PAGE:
— In Homespun • Edith Nesbit

... Hats, &c.] Some few days after the King had accus'd the five Members of Treason in the House of Commons, great Crowds of the rabble came down to Westminster-Hall, with printed copies of the Protestation tied in their hats ...
— Hudibras • Samuel Butler

... mulish beasts, yielding flesh of very dark color, ill flavor and destitute of fat. They are known by various names in different localities, in Maine as the "Whitten" and "Peter Waldo" breed, in Massachusetts as "Yorkshire" and "Westminster," in New York as the "Pumpkin buttocks," in England as "Lyery" or ...
— The Principles of Breeding • S. L. Goodale

... At Westminster Abbey he paid the customary fee of two shillings sixpence for admission. The door-keeper followed him, saying, "You must ...
— Isaac T. Hopper • L. Maria Child

... last stage, and Stella handed Mrs. Monro's card to Mr. Jones, and on it was written the address. He took it and read it, and said, 'Vincent Street, Westminster; that's not far from us. We shall hope to see you sometimes; it's a poky little street, and you'll be glad to get out of it, though even Belgrave Square will seem sooty and confined ...
— A City Schoolgirl - And Her Friends • May Baldwin

... WESTMINSTER GAZETTE that I discovered him (I like to remember now) almost as soon as he was discoverable. Let us spare a moment, and a tear, for those golden days in the early nineteen hundreds, when there were five leisurely papers of an evening in which ...
— The Chronicles of Clovis • Saki

... archbishop of York. After Hastings he swore allegiance to William. For this act he was bitterly reproached. It is said that he exacted a promise from William that he would treat his English and his Norman subjects alike. He crowned William at Westminster. In 1068 Edwin and Morcar, Earls of Mercia and Yorkshire, broke into rebellion. They soon submitted, but the people of York had been roused, and remained in rebellion. On the approach of the Conqueror, however, they also submitted. William built a castle in York, at the junction of the Ouse and ...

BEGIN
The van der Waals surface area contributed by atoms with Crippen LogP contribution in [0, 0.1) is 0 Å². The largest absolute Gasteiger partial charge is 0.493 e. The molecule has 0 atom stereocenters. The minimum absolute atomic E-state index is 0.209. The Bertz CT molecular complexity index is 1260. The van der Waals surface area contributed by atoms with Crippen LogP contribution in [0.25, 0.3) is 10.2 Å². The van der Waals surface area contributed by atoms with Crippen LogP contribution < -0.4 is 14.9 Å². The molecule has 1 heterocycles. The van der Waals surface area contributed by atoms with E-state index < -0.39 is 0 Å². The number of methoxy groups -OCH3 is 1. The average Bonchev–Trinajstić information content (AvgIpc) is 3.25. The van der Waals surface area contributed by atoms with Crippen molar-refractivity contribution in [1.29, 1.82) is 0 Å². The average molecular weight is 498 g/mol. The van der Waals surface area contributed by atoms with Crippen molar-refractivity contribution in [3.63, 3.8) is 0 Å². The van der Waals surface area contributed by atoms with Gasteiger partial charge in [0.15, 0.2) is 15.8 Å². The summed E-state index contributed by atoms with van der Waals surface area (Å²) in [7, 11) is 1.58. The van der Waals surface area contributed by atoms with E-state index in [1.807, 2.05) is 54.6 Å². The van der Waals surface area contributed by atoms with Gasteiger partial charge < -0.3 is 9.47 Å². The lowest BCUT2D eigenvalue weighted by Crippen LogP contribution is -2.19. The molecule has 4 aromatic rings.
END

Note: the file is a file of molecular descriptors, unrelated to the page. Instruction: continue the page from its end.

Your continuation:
— The Cathedral Church of York - Bell's Cathedrals: A Description of Its Fabric and A Brief - History of the Archi-Episcopal See • A. Clutton-Brock

... of the Royal Amphitheatre, at Westminster Bridge, once had in his possession a remarkably fine Barbary horse, forty-three years of age, which was presented him by the Duke of Leeds. This celebrated animal officiated in the character of a waiter in the course of the performances at the amphitheatre, and at various other theatres ...
— Minnie's Pet Horse • Madeline Leslie

... The Second Part of our Entertainment will consist of the performances of a Real Live Zulu from the Westminster Royal Aquarium. Mr. FARINI, in the course of 'is travels, discovered both men and women—and this is one of them. (Here a tall Zulu, simply attired in a leopard's-skin apron, a bead necklace, and an old busby, creeps ...
— Punch, Or The London Charivari, VOL. 103, November 26, 1892 • Various

... again and read from his books, but Mr. Dickens said "No, I will never cross the ocean; I will not go even to London. When I die, I am to be buried out there on the lawn," and he pointed out the place to me. A few weeks later I hired a custodian to let me in early at the rear gate of Westminster Abbey, for Parliament had changed Mr. Dickens's will in one respect, and provided that he should not be buried on the lawn of his cottage, but instead in Westminster Abbey, but they made no other change in his will. There I looked on the fifteen men, all whom the will ...
— Russell H. Conwell • Agnes Rush Burr